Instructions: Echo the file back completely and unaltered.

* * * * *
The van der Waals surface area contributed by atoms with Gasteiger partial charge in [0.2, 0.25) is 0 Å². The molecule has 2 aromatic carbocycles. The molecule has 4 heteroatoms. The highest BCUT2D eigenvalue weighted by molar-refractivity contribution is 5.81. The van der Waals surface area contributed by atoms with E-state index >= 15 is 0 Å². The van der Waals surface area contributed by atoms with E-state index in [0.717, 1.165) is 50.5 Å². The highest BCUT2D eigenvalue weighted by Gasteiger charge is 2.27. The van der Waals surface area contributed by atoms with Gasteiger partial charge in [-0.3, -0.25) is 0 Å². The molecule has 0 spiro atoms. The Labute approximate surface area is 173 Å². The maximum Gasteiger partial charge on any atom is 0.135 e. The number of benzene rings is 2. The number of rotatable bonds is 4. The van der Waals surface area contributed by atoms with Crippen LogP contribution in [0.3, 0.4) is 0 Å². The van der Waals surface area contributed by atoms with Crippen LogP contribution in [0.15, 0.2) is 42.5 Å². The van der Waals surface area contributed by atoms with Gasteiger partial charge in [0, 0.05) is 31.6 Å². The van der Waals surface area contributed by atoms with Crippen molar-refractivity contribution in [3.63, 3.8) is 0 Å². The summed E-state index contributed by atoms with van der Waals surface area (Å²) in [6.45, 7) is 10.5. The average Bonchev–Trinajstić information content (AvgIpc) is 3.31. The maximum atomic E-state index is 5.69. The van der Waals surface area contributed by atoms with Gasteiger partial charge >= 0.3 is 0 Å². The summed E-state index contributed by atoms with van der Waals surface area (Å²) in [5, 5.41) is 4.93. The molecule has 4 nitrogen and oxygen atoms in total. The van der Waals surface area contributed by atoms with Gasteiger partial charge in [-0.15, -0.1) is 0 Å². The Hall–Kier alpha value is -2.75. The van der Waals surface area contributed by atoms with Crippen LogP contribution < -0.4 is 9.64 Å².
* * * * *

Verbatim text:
The van der Waals surface area contributed by atoms with Gasteiger partial charge in [0.2, 0.25) is 0 Å². The molecule has 2 aromatic carbocycles. The molecule has 4 heteroatoms. The highest BCUT2D eigenvalue weighted by molar-refractivity contribution is 5.81. The van der Waals surface area contributed by atoms with E-state index >= 15 is 0 Å². The van der Waals surface area contributed by atoms with E-state index in [0.717, 1.165) is 50.5 Å². The highest BCUT2D eigenvalue weighted by Gasteiger charge is 2.27. The van der Waals surface area contributed by atoms with Gasteiger partial charge in [-0.3, -0.25) is 0 Å². The molecule has 0 spiro atoms. The Labute approximate surface area is 173 Å². The maximum Gasteiger partial charge on any atom is 0.135 e. The number of benzene rings is 2. The number of rotatable bonds is 4. The van der Waals surface area contributed by atoms with Crippen LogP contribution in [0.3, 0.4) is 0 Å². The van der Waals surface area contributed by atoms with Crippen LogP contribution in [0.15, 0.2) is 42.5 Å². The van der Waals surface area contributed by atoms with Gasteiger partial charge in [0, 0.05) is 31.6 Å². The van der Waals surface area contributed by atoms with Crippen molar-refractivity contribution in [3.63, 3.8) is 0 Å². The summed E-state index contributed by atoms with van der Waals surface area (Å²) in [6.45, 7) is 10.5. The average Bonchev–Trinajstić information content (AvgIpc) is 3.31. The maximum atomic E-state index is 5.69. The van der Waals surface area contributed by atoms with Gasteiger partial charge >= 0.3 is 0 Å². The summed E-state index contributed by atoms with van der Waals surface area (Å²) in [5, 5.41) is 4.93. The molecule has 4 nitrogen and oxygen atoms in total. The van der Waals surface area contributed by atoms with Gasteiger partial charge in [-0.15, -0.1) is 0 Å². The Hall–Kier alpha value is -2.75. The van der Waals surface area contributed by atoms with Crippen LogP contribution < -0.4 is 9.64 Å².